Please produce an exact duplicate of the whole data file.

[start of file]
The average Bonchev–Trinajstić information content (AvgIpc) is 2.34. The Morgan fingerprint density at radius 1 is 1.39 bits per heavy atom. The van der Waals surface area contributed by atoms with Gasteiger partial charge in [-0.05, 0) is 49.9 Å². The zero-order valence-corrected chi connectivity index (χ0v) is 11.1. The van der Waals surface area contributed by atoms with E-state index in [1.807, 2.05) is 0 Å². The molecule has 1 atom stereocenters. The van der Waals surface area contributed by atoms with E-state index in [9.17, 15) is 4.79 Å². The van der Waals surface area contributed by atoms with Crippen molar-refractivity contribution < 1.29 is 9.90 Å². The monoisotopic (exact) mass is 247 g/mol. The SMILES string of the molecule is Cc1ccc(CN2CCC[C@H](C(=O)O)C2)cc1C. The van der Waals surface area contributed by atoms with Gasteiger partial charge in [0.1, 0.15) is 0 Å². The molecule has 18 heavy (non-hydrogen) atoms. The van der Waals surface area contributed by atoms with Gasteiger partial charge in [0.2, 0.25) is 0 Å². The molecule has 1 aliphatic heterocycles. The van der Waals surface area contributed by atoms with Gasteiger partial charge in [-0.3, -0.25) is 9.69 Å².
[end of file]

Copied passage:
The average Bonchev–Trinajstić information content (AvgIpc) is 2.34. The Morgan fingerprint density at radius 1 is 1.39 bits per heavy atom. The van der Waals surface area contributed by atoms with Gasteiger partial charge in [-0.05, 0) is 49.9 Å². The zero-order valence-corrected chi connectivity index (χ0v) is 11.1. The van der Waals surface area contributed by atoms with E-state index in [1.807, 2.05) is 0 Å². The molecule has 1 atom stereocenters. The van der Waals surface area contributed by atoms with E-state index in [9.17, 15) is 4.79 Å². The van der Waals surface area contributed by atoms with Crippen molar-refractivity contribution < 1.29 is 9.90 Å². The monoisotopic (exact) mass is 247 g/mol. The SMILES string of the molecule is Cc1ccc(CN2CCC[C@H](C(=O)O)C2)cc1C. The van der Waals surface area contributed by atoms with Gasteiger partial charge in [0.1, 0.15) is 0 Å². The molecule has 18 heavy (non-hydrogen) atoms. The van der Waals surface area contributed by atoms with Gasteiger partial charge in [0.2, 0.25) is 0 Å². The molecule has 1 aliphatic heterocycles. The van der Waals surface area contributed by atoms with Gasteiger partial charge in [-0.3, -0.25) is 9.69 Å².